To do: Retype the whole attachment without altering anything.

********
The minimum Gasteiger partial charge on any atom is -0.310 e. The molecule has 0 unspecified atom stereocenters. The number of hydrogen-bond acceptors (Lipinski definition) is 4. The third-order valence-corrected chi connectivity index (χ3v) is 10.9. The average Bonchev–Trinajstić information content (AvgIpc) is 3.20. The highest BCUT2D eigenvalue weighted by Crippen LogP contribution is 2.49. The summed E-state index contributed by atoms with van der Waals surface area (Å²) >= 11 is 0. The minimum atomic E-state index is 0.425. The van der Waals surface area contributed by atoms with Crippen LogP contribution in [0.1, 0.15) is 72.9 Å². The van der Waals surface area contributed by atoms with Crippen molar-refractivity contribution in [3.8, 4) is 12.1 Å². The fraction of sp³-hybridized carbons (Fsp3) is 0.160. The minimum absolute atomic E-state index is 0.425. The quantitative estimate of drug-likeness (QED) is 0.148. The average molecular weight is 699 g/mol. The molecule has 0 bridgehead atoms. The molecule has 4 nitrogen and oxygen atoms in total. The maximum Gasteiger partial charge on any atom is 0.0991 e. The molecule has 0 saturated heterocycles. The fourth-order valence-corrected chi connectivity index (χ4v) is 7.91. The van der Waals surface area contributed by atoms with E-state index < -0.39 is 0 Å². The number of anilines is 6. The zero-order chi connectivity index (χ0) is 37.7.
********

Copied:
The minimum Gasteiger partial charge on any atom is -0.310 e. The molecule has 0 unspecified atom stereocenters. The number of hydrogen-bond acceptors (Lipinski definition) is 4. The third-order valence-corrected chi connectivity index (χ3v) is 10.9. The average Bonchev–Trinajstić information content (AvgIpc) is 3.20. The highest BCUT2D eigenvalue weighted by Crippen LogP contribution is 2.49. The summed E-state index contributed by atoms with van der Waals surface area (Å²) >= 11 is 0. The minimum atomic E-state index is 0.425. The van der Waals surface area contributed by atoms with Crippen LogP contribution in [0.1, 0.15) is 72.9 Å². The van der Waals surface area contributed by atoms with Crippen molar-refractivity contribution in [3.8, 4) is 12.1 Å². The fraction of sp³-hybridized carbons (Fsp3) is 0.160. The minimum absolute atomic E-state index is 0.425. The quantitative estimate of drug-likeness (QED) is 0.148. The average molecular weight is 699 g/mol. The molecule has 0 bridgehead atoms. The molecule has 4 nitrogen and oxygen atoms in total. The maximum Gasteiger partial charge on any atom is 0.0991 e. The molecule has 0 saturated heterocycles. The fourth-order valence-corrected chi connectivity index (χ4v) is 7.91. The van der Waals surface area contributed by atoms with E-state index < -0.39 is 0 Å². The number of anilines is 6. The zero-order chi connectivity index (χ0) is 37.7.